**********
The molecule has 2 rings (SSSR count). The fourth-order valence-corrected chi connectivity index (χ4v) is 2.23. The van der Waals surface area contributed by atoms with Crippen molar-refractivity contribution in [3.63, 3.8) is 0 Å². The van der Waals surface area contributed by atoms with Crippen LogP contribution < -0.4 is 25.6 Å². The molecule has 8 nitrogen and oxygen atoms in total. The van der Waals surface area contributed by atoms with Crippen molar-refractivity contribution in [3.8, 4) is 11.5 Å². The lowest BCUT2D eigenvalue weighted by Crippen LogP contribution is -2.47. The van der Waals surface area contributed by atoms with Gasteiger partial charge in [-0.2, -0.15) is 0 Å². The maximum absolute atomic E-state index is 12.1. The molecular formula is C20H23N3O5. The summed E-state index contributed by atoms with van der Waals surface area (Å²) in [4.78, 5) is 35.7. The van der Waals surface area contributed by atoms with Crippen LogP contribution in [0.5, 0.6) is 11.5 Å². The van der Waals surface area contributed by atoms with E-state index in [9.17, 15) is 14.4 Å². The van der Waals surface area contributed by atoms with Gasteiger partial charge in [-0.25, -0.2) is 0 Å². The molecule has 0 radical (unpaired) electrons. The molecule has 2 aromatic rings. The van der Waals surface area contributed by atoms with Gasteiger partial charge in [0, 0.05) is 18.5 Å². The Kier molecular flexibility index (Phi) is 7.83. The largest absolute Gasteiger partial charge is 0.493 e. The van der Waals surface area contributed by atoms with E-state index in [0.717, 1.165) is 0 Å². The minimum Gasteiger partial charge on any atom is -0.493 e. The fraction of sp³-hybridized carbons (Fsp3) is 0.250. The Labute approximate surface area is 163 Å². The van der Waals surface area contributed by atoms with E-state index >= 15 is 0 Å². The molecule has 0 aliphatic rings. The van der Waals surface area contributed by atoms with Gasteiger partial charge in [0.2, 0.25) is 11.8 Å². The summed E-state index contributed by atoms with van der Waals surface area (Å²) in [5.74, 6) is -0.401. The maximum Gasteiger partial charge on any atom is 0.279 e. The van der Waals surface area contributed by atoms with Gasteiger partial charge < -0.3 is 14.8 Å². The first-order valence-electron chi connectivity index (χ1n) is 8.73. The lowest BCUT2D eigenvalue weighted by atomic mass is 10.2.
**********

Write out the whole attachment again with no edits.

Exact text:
The molecule has 2 rings (SSSR count). The fourth-order valence-corrected chi connectivity index (χ4v) is 2.23. The van der Waals surface area contributed by atoms with Crippen molar-refractivity contribution in [3.63, 3.8) is 0 Å². The van der Waals surface area contributed by atoms with Crippen LogP contribution < -0.4 is 25.6 Å². The molecule has 8 nitrogen and oxygen atoms in total. The van der Waals surface area contributed by atoms with Crippen molar-refractivity contribution in [3.8, 4) is 11.5 Å². The lowest BCUT2D eigenvalue weighted by Crippen LogP contribution is -2.47. The van der Waals surface area contributed by atoms with Gasteiger partial charge in [-0.2, -0.15) is 0 Å². The maximum absolute atomic E-state index is 12.1. The molecular formula is C20H23N3O5. The summed E-state index contributed by atoms with van der Waals surface area (Å²) in [4.78, 5) is 35.7. The van der Waals surface area contributed by atoms with Crippen LogP contribution in [0.5, 0.6) is 11.5 Å². The van der Waals surface area contributed by atoms with E-state index in [9.17, 15) is 14.4 Å². The van der Waals surface area contributed by atoms with Gasteiger partial charge in [-0.25, -0.2) is 0 Å². The molecule has 0 radical (unpaired) electrons. The molecule has 2 aromatic rings. The van der Waals surface area contributed by atoms with Gasteiger partial charge in [0, 0.05) is 18.5 Å². The Kier molecular flexibility index (Phi) is 7.83. The largest absolute Gasteiger partial charge is 0.493 e. The van der Waals surface area contributed by atoms with E-state index in [0.717, 1.165) is 0 Å². The minimum Gasteiger partial charge on any atom is -0.493 e. The fraction of sp³-hybridized carbons (Fsp3) is 0.250. The Labute approximate surface area is 163 Å². The van der Waals surface area contributed by atoms with E-state index >= 15 is 0 Å². The molecule has 0 aliphatic rings. The van der Waals surface area contributed by atoms with Gasteiger partial charge in [0.2, 0.25) is 11.8 Å². The summed E-state index contributed by atoms with van der Waals surface area (Å²) in [5.74, 6) is -0.401. The maximum Gasteiger partial charge on any atom is 0.279 e. The van der Waals surface area contributed by atoms with Gasteiger partial charge < -0.3 is 14.8 Å². The first-order valence-electron chi connectivity index (χ1n) is 8.73. The lowest BCUT2D eigenvalue weighted by atomic mass is 10.2.